21 May 2019

Somalia: UN Calls for Urgent Resources to Avert Drought Crisis

Photo: DW
A pastoralist’s pain "It’s stressful, I’m still trying to accept it," says 40-year-old Mohammed Noor. Like many Somali-Ethiopian pastoralists from Ethiopia’s Somali region, he travelled hundreds of kilometers to Somaliland’s coast following rumors of rain and fresh pastures there. But there wasn’t enough for the numbers that descended. Only 30 of Mohammed’s original 100 goats are left. One camel died, two survived.

The United Nations on Monday in a statement called for urgent and sustained resources to avert a major humanitarian crisis caused by severe drought.

George Conway, the acting deputy special representative for the United Nations Assistance Mission in Somalia (UNSOM), said "the drought situation in Somalia has deteriorated rapidly and intensified much earlier than seen over the last decade. Somalia is at a critical juncture, and with sufficient resources, we can reactivate the structures that successfully avoided famine in 2017."

The UN statement said the 2019 Gu rains (April-June) have dismally failed, resulting in a second consecutive below-average rainy season while Somalia is still recovering from the impact of the prolonged 2016-17 drought.

Out of 5.4 million expected to be acutely food insecure by July, 2.2 million will be in severe acute food insecurity conditions, a 40 percent increase from January, the statement said.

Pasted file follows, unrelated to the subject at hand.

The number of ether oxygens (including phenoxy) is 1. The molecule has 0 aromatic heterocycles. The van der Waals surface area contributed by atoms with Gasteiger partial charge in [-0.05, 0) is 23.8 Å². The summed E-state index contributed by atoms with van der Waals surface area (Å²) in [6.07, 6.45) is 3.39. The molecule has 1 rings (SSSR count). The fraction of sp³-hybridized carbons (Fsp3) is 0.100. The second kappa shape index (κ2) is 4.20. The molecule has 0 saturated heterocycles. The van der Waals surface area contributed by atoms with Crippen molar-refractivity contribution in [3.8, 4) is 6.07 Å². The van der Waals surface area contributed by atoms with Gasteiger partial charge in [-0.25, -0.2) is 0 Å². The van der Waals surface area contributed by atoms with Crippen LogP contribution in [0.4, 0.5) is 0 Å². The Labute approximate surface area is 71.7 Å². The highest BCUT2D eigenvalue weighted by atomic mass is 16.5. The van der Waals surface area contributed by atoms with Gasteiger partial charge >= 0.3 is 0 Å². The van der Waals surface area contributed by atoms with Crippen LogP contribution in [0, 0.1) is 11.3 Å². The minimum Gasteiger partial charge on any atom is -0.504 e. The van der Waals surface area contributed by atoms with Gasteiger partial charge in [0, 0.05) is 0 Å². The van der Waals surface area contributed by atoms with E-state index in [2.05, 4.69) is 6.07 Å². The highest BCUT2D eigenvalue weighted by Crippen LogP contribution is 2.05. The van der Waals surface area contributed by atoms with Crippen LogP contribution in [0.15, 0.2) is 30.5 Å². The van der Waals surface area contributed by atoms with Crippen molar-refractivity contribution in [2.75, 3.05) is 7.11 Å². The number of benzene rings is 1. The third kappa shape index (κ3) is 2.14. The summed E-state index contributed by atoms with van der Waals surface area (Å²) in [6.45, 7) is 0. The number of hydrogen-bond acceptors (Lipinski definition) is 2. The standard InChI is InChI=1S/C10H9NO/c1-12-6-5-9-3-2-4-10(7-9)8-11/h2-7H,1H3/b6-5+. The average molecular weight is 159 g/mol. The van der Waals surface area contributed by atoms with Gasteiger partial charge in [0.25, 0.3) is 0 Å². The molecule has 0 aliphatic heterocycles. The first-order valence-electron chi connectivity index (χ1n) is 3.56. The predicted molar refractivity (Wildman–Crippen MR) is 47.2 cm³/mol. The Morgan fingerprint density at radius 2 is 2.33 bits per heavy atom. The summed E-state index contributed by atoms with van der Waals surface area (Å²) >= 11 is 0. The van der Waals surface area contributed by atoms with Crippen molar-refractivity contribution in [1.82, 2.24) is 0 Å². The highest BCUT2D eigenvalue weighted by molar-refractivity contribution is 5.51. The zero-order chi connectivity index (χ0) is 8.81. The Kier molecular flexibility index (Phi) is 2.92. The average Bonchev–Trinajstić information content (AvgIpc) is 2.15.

It said except the 2018 Gu (April-June), every rainy season since late 2015 has been below average, leading to increased vulnerability and decreased coping ability.

"As we continue to work under the leadership of Somali authorities to rebuild resilience and address the underlying causes of such recurrent crises, it is now critical that everyone, including donors, the private sector, Somalis in-country and in the diaspora, rallies behind these collective response and prevention efforts," Conway, who is also United Nations resident and humanitarian coordinator for Somalia said.

The UN said 710 million U.S. dollars are needed to provide critical, life-saving assistance to 4.5 million drought-affected Somalis in the most severely affected areas between now and end-December.


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